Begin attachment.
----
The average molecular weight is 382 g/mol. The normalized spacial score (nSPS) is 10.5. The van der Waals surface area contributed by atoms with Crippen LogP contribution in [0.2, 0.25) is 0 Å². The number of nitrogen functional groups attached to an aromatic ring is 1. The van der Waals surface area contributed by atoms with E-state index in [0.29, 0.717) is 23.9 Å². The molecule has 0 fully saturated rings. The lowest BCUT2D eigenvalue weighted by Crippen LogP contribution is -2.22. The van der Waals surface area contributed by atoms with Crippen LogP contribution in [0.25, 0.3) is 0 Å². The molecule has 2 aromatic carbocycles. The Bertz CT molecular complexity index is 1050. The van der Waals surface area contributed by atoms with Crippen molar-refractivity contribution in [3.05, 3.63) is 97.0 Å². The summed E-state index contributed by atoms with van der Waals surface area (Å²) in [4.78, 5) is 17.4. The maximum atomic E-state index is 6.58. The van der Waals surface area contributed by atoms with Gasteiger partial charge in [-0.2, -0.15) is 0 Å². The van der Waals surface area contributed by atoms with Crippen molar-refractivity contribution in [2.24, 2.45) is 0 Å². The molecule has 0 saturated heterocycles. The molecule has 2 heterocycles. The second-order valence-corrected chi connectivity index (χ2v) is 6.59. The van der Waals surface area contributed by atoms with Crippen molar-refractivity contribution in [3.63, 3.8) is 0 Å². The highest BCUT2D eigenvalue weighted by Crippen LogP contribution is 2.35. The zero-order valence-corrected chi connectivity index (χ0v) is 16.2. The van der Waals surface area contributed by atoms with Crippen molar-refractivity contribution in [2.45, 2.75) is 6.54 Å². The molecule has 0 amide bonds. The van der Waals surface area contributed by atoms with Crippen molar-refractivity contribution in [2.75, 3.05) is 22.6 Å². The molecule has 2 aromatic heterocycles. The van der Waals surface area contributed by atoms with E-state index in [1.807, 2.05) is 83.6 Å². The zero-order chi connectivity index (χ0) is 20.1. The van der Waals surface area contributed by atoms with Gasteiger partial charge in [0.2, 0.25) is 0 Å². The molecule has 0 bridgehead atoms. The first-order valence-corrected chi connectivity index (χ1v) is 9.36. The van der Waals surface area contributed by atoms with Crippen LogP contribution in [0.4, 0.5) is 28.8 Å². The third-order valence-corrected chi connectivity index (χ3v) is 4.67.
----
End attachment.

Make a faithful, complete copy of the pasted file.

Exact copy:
The average molecular weight is 382 g/mol. The normalized spacial score (nSPS) is 10.5. The van der Waals surface area contributed by atoms with Crippen LogP contribution in [0.2, 0.25) is 0 Å². The number of nitrogen functional groups attached to an aromatic ring is 1. The van der Waals surface area contributed by atoms with E-state index in [0.29, 0.717) is 23.9 Å². The molecule has 0 fully saturated rings. The lowest BCUT2D eigenvalue weighted by Crippen LogP contribution is -2.22. The van der Waals surface area contributed by atoms with Crippen LogP contribution in [0.25, 0.3) is 0 Å². The molecule has 2 aromatic carbocycles. The Bertz CT molecular complexity index is 1050. The van der Waals surface area contributed by atoms with Crippen molar-refractivity contribution in [3.05, 3.63) is 97.0 Å². The summed E-state index contributed by atoms with van der Waals surface area (Å²) in [4.78, 5) is 17.4. The maximum atomic E-state index is 6.58. The van der Waals surface area contributed by atoms with Gasteiger partial charge in [-0.2, -0.15) is 0 Å². The van der Waals surface area contributed by atoms with Crippen molar-refractivity contribution in [2.24, 2.45) is 0 Å². The molecule has 0 saturated heterocycles. The molecule has 2 heterocycles. The second-order valence-corrected chi connectivity index (χ2v) is 6.59. The van der Waals surface area contributed by atoms with Crippen molar-refractivity contribution in [3.63, 3.8) is 0 Å². The highest BCUT2D eigenvalue weighted by Crippen LogP contribution is 2.35. The zero-order valence-corrected chi connectivity index (χ0v) is 16.2. The van der Waals surface area contributed by atoms with Crippen molar-refractivity contribution in [2.45, 2.75) is 6.54 Å². The molecule has 0 amide bonds. The van der Waals surface area contributed by atoms with Crippen molar-refractivity contribution in [2.75, 3.05) is 22.6 Å². The molecule has 2 aromatic heterocycles. The van der Waals surface area contributed by atoms with E-state index in [1.807, 2.05) is 83.6 Å². The zero-order chi connectivity index (χ0) is 20.1. The van der Waals surface area contributed by atoms with Gasteiger partial charge in [0.2, 0.25) is 0 Å². The molecule has 0 bridgehead atoms. The first-order valence-corrected chi connectivity index (χ1v) is 9.36. The van der Waals surface area contributed by atoms with Crippen LogP contribution in [0.4, 0.5) is 28.8 Å². The third-order valence-corrected chi connectivity index (χ3v) is 4.67.